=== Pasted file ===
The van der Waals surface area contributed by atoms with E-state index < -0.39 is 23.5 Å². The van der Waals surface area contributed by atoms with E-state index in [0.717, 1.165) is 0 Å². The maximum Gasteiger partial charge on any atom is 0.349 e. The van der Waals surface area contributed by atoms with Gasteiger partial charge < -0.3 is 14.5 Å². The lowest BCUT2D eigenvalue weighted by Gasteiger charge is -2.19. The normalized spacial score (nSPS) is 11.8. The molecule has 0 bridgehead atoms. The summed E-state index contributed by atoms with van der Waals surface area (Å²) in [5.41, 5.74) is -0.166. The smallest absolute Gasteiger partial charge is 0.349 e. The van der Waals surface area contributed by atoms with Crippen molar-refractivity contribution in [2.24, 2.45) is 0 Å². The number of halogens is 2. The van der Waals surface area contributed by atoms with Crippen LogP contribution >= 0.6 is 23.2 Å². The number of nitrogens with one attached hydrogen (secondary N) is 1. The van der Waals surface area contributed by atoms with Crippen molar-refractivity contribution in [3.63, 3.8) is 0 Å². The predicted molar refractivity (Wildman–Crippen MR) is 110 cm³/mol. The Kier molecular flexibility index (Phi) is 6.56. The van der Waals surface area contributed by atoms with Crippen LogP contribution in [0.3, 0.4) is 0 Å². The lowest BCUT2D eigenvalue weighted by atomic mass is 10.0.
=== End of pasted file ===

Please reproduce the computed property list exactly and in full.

The van der Waals surface area contributed by atoms with E-state index < -0.39 is 23.5 Å². The van der Waals surface area contributed by atoms with E-state index in [0.717, 1.165) is 0 Å². The maximum Gasteiger partial charge on any atom is 0.349 e. The van der Waals surface area contributed by atoms with Gasteiger partial charge < -0.3 is 14.5 Å². The lowest BCUT2D eigenvalue weighted by Gasteiger charge is -2.19. The normalized spacial score (nSPS) is 11.8. The molecule has 0 bridgehead atoms. The summed E-state index contributed by atoms with van der Waals surface area (Å²) in [5.41, 5.74) is -0.166. The smallest absolute Gasteiger partial charge is 0.349 e. The van der Waals surface area contributed by atoms with Crippen molar-refractivity contribution in [2.24, 2.45) is 0 Å². The number of halogens is 2. The van der Waals surface area contributed by atoms with Crippen LogP contribution >= 0.6 is 23.2 Å². The number of nitrogens with one attached hydrogen (secondary N) is 1. The van der Waals surface area contributed by atoms with Crippen molar-refractivity contribution in [3.63, 3.8) is 0 Å². The predicted molar refractivity (Wildman–Crippen MR) is 110 cm³/mol. The Kier molecular flexibility index (Phi) is 6.56. The van der Waals surface area contributed by atoms with Crippen LogP contribution in [0.3, 0.4) is 0 Å². The lowest BCUT2D eigenvalue weighted by atomic mass is 10.0.